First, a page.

Wednesday 10
A Longue Durée History of the Cell
Chair: François Duchesneau
› 10:00 - 10:20 (20min)
› 002
Stem Cell Research and the Embryo. Conceptual and Practical Shifts in the 1970s
Christina Brandt  1@  
1 : Ruhr University Bochum, Mercator Research Group & Institute of Philosophy I

Session: A Longue Durée History of the Cell. Old Questions and New Perspectives (Marion Thomas, Florence Vienne, Susanne Lettow, Stéphane Tirard, Christina Brandt)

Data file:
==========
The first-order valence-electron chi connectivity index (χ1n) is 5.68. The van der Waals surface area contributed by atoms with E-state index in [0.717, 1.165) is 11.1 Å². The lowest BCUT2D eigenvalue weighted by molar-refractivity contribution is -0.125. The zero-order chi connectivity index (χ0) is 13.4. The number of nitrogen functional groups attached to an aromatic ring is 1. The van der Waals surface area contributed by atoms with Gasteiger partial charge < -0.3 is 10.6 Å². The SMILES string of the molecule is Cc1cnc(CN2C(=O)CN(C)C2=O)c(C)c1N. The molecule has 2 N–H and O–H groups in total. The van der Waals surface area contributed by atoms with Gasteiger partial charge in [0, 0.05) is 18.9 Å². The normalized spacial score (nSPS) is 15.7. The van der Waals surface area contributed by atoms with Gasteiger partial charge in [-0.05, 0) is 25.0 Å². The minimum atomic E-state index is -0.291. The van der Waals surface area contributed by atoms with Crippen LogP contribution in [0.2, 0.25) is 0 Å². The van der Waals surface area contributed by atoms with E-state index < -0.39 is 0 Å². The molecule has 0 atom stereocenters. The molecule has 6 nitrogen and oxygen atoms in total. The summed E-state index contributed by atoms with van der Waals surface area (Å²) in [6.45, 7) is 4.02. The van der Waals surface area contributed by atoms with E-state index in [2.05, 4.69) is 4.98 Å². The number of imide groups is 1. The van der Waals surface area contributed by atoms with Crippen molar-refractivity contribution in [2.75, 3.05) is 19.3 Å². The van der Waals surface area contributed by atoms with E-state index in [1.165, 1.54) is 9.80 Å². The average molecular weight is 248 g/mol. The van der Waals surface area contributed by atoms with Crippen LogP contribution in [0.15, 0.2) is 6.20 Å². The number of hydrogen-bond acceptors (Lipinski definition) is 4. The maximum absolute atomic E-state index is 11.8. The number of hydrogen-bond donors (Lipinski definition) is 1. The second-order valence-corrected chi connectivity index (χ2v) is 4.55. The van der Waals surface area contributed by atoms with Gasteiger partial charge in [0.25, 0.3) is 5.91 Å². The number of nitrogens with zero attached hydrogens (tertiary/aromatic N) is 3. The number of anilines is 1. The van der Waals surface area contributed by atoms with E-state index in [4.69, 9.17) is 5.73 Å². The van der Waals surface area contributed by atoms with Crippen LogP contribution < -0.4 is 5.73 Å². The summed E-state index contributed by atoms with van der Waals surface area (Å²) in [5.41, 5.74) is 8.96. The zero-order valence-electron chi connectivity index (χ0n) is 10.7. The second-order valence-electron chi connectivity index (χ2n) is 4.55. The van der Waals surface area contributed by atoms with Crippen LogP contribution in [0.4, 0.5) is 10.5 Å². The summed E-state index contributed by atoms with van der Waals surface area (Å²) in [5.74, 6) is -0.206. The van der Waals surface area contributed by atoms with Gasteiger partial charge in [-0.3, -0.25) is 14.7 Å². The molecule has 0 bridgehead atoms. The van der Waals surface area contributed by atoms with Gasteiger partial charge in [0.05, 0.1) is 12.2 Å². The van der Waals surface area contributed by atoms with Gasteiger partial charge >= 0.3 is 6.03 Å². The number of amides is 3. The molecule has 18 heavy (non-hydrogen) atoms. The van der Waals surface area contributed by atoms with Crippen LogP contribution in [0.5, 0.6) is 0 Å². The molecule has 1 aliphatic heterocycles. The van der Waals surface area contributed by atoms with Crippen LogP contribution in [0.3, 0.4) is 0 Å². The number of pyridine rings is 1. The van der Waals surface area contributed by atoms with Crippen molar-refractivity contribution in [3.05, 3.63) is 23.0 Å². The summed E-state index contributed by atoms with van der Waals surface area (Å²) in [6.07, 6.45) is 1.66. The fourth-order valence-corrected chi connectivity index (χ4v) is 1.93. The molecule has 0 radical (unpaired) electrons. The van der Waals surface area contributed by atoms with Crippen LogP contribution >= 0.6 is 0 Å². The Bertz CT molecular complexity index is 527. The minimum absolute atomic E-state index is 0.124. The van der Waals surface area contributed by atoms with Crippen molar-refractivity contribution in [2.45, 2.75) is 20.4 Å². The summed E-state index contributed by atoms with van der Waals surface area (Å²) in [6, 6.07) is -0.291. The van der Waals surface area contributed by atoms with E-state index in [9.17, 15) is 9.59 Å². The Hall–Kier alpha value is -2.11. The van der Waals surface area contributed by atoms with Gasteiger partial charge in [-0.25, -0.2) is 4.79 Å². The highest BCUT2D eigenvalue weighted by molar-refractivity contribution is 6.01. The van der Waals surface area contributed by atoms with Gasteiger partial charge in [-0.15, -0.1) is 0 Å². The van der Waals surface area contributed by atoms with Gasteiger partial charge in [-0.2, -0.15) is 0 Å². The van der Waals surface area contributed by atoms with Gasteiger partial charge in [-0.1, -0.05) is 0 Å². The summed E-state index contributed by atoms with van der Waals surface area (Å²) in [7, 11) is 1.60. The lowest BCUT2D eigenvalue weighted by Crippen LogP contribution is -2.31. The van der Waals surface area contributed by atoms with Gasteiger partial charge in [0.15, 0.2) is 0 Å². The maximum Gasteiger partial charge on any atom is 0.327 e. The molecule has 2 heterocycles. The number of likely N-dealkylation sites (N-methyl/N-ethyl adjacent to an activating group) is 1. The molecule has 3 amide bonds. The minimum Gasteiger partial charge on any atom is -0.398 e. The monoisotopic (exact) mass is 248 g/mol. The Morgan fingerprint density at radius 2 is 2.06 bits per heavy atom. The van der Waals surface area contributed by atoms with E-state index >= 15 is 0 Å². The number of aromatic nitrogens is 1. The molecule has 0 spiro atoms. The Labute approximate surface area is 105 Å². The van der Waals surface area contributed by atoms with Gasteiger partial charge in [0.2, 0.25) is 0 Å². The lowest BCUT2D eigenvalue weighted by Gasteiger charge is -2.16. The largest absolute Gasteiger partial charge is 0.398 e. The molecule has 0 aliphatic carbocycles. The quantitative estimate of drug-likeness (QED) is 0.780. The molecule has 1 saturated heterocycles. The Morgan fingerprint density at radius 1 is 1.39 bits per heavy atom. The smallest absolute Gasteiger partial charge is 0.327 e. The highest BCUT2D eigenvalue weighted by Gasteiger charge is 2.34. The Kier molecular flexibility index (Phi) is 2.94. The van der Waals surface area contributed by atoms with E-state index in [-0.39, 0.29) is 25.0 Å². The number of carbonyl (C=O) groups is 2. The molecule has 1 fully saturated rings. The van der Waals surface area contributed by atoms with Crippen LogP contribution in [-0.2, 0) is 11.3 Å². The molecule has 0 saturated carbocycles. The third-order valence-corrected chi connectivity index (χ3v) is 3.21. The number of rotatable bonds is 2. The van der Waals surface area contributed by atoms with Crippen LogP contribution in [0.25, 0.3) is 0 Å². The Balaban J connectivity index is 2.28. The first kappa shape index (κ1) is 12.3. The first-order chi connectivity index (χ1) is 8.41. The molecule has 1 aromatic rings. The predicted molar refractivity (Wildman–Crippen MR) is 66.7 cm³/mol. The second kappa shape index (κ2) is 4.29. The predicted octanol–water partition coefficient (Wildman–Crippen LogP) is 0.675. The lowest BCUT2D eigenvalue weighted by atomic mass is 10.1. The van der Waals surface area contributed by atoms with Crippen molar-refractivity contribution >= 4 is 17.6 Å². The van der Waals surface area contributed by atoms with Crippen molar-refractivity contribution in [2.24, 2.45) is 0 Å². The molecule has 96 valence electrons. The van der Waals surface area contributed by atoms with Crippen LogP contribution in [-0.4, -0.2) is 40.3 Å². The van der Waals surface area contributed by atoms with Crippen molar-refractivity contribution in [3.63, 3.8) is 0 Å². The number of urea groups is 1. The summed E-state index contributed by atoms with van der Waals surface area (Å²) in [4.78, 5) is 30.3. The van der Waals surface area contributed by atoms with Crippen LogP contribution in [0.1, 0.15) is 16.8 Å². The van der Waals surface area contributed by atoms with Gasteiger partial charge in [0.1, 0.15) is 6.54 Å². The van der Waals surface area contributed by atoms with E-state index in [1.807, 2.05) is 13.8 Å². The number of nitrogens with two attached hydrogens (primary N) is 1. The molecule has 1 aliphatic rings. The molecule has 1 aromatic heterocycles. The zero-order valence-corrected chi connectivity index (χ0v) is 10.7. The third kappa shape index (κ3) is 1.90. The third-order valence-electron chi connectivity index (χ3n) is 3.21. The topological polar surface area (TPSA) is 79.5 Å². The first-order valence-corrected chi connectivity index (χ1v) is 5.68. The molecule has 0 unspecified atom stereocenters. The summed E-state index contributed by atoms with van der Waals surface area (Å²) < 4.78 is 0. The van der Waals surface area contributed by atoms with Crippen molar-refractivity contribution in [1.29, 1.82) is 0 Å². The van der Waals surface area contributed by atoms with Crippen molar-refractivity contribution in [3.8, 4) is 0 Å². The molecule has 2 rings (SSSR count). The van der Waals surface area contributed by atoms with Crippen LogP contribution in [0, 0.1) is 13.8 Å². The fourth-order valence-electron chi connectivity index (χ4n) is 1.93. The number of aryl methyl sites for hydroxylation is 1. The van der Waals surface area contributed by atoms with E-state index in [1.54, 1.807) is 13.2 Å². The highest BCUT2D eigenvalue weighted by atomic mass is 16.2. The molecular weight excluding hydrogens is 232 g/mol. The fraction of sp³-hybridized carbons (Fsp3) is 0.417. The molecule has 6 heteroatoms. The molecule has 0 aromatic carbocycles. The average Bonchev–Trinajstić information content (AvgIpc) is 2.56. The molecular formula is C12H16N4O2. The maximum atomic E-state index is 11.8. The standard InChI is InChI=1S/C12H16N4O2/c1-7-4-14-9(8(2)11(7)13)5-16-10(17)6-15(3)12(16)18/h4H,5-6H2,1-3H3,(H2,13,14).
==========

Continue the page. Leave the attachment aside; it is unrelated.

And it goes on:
In this paper, I will trace the research problems that scientists dealt with in developing embryonic stem cell research in the 1970s and which led to the first isolation of so-called ‘embryonic stem cells' from mouse embryos in 1981. The paper aims at analyzing the shifts in research practices that guided the work on embryos and related cell cultures at that time. In particular, the paper will analyze the developments at the intersection of research on mouse chimera and research on cancer, especially work on murine cell lines derived from a very specific tumor that appears in the gonads of mice: the so-called ‘teratocarcinoma'. In the 1970s, a rapidly developing new research field emerged from this conjunction: the widespread use of then so-called teratocarcinoma stem cells as promising models for the study of embryogenesis as well as carcinogenesis. Their material properties shaped the concept of an embryonic stem cell because they became an implicit reference model for materially identifying those cell cultures that were isolated directly from the developing embryo and which were named embryonic stem cells not earlier than 1981. Finally, the conceptual shifts of the notion of a “stem cell” (that were related to these developments) will be discussed against a broader historical context that goes back to the late 19th century when the term “stem cell” was coined.

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